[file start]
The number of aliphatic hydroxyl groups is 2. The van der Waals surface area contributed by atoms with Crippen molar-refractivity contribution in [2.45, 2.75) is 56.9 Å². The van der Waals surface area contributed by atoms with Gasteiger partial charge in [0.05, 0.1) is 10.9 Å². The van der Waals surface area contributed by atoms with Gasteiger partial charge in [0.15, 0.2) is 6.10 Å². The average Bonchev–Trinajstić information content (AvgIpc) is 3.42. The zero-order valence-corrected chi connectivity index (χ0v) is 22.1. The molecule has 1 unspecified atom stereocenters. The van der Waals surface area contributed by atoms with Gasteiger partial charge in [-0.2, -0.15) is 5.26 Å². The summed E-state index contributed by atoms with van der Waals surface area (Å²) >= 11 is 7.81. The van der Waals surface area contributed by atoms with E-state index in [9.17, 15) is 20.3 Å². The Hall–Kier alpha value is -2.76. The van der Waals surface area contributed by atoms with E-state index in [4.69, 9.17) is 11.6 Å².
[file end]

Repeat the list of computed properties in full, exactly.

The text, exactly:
The number of aliphatic hydroxyl groups is 2. The van der Waals surface area contributed by atoms with Crippen molar-refractivity contribution in [2.45, 2.75) is 56.9 Å². The van der Waals surface area contributed by atoms with Gasteiger partial charge in [0.05, 0.1) is 10.9 Å². The van der Waals surface area contributed by atoms with Gasteiger partial charge in [0.15, 0.2) is 6.10 Å². The average Bonchev–Trinajstić information content (AvgIpc) is 3.42. The zero-order valence-corrected chi connectivity index (χ0v) is 22.1. The molecule has 1 unspecified atom stereocenters. The van der Waals surface area contributed by atoms with Gasteiger partial charge in [-0.2, -0.15) is 5.26 Å². The summed E-state index contributed by atoms with van der Waals surface area (Å²) >= 11 is 7.81. The van der Waals surface area contributed by atoms with E-state index in [9.17, 15) is 20.3 Å². The Hall–Kier alpha value is -2.76. The van der Waals surface area contributed by atoms with E-state index in [4.69, 9.17) is 11.6 Å².